Pot, Meet Kettle: Islam in Politics

Headline in the LA Times: Majority of Muslims want Islam in Politics

As usual, the comments on these posts are the predictable Islam-bashing. However from my perspective watching American politics as a non-Muslim, non-Christian, over most of my last 50 years, is that most Christian Americans want some form of Christianity in politics. Certainly they’ve been trying to legislate Christian morality, be it laws governing abortion, laws governing same-sex marriage, laws governing alcohol sales or what is open on Sunday, or statements about the US being founded as a Christian nation (I’m sure a lot of folks making this latter statement don’t realize how troublesome it is to those who aren’t Christian). Certainly it is reflected by the fact that not a single president in the entire history of this country hasn’t been Christian in some form (and Deists are a form of Christian) — and no statements about President Obama not being Christian, because that statement is bunk.

So, when someone tells you about this article today, ask them if they think that Christian values should influence American politics in any way, shape, or form. If they think so, point out their hypocracy.

By the way, it isn’t just Christians. Although with respect to the US, Jewish values are often subsumed into Christian values, I’m reasonably sure that most Jews would want Jewish values and aspects of Jewish law to be predominant in Israel, although I’m sure that most progressive/Reform Jews would not want Orthodoxy to be dictating things as they are today.

As for what the article actually says: First, it is worth remembering that a majority of the world’s Muslims live outside of the US. The survey showed that majorities in Pakistan, Egypt, Jordan and Nigeria would favor changing current laws to allow stoning as a punishment for adultery, hand amputation for theft and death for those who convert from Islam to another religion. About 85% of Pakistani Muslims said they would support a law segregating men and women in the workplace. 75% of muslims in Indonesia, Egypt, Nigeria and Jordan reported positive views of Islam’s influence in politics; that number was 50%. Most sided with modernists in the struggle between modernism and fundamentalism. In Lebanon and Turkey, the numbers were as high as 84% and 74%, respectively, in favor of the modernistic approach; on the other hand, 59% in Egypt and 58% in Nigeria leaned to the fundamentalist side. Militant religious organizations such as Hamas and Hezbollah enjoyed strong support in Jordan; Muslim countries that do not share strong cultural, historical and political ties to the Palestinian cause, such as Pakistan and Turkey, tended to view Hezbollah and Hamas negatively. Al Qaeda was rejected by strong majorities in every Muslim country except Nigeria, which gave the group a 49% approval rating. Note that the survey was not conducted in America.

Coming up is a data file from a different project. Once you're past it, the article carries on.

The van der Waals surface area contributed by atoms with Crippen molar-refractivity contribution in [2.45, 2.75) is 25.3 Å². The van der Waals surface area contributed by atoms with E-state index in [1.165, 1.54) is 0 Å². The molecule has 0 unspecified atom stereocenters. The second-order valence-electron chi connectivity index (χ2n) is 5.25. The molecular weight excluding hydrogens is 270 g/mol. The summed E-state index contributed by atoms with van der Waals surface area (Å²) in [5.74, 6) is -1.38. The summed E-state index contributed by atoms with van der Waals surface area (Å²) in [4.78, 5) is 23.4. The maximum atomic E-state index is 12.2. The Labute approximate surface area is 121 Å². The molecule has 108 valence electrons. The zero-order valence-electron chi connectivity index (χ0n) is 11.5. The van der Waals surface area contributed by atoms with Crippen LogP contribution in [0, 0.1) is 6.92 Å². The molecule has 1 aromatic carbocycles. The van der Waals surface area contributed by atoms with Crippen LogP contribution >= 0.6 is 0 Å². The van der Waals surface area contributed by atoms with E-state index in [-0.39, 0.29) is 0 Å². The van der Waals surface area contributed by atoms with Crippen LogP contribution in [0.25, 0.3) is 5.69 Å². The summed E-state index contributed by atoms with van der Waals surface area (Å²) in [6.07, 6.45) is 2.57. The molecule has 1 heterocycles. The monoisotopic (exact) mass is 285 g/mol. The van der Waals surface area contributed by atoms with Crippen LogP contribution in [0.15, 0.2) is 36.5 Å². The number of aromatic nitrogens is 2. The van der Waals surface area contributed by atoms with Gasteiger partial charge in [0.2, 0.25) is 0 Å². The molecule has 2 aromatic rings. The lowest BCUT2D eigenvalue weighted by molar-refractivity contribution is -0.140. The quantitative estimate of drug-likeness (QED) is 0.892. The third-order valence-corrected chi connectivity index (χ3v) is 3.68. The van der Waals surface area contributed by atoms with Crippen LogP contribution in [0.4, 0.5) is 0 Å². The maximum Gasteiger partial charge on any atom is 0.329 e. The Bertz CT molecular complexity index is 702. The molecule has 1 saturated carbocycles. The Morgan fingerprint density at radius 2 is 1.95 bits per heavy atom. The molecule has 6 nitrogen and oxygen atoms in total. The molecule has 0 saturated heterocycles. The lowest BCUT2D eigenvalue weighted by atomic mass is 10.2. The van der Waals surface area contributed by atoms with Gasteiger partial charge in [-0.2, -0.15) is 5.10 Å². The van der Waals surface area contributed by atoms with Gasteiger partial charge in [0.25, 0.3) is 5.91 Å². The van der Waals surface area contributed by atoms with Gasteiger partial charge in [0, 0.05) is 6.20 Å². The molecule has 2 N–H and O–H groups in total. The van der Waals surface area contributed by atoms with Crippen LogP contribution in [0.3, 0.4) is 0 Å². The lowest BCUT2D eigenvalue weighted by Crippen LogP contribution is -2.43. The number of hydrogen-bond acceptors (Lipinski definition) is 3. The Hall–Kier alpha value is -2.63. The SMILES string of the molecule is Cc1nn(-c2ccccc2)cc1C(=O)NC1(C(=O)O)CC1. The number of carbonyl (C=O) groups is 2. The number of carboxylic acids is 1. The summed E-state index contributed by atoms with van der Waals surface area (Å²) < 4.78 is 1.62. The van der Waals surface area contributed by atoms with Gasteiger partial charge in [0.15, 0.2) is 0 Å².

What Does America Mean To You?

If someone was to ask me what America means in one word, I would say, “Freedom”. Freedom to say what you want to say. Freedom to believe what you want to believe. This is why America is the envy of other nations, and why extremist religious groups—of all ilks—hate us with a burning passion. This freedom that we have was hard fought, and we must continually fight to preserve it.

Perhaps this is why all the flak over the Islamic cultural center in New York bothers me. This Islamophobia has gotten so bad that Islamic groups are cancelling annual celebrations just because the calendar this year makes them happen on 9/11. That’s plain wrong. No religion should have to censor itself in this country; when that happens, that means our freedoms have been curtailed.

Back in the 1920s, there were intense phobias against the Jews. Men like Father Coughlin and, yes, Henry Ford, were virulently antisemetic. But Judaism, perhaps because it was understandable to mainstream Christianity (having come before it), got a pass. But ignorance seems to be celebrated in this country, and the ignorant fear what they do not know. The ignorant think all Islamics are terrorists, without understanding that Islam is just the next step in the progression of Judaism and Christianity. We haven’t yet had an accessible Islamic leader that can make Islam understood by the American people.

This fear is leading to idiotic arguments; arguments that would not occur if we were talking about any other religion. If zoning permitted a Christian cultural center near ground zero, it would be embraced. There would be no uproar about a Buddhist or Hindu cultural center in the area. If a Christian group wanted to have a carnival the weekend of 9/11, there would be no protests (remember, 9/11 is not a national day of observance yet). If there was a Shinto gathering that day, no one would care. So why are we upset when Islam wants to observe their religion. What makes the US special is simply that: they have the freedom to observe, without the government dictating anything.

Why can’t the Conservatives see that if we give in on that, we’re doing just what the terrorists who attacked the tower would want us to do: curtail our freedoms in response to their attack. We can’t do that. We must proudly celebrate our Religious freedom, as well as our feedom of speech. We must insist on the Islamic Cultural Center in that area just to demonstrate how important freedom of religion is to us; while we’re at it, let’s have centers for other religions (and a non-sectarian center) as well.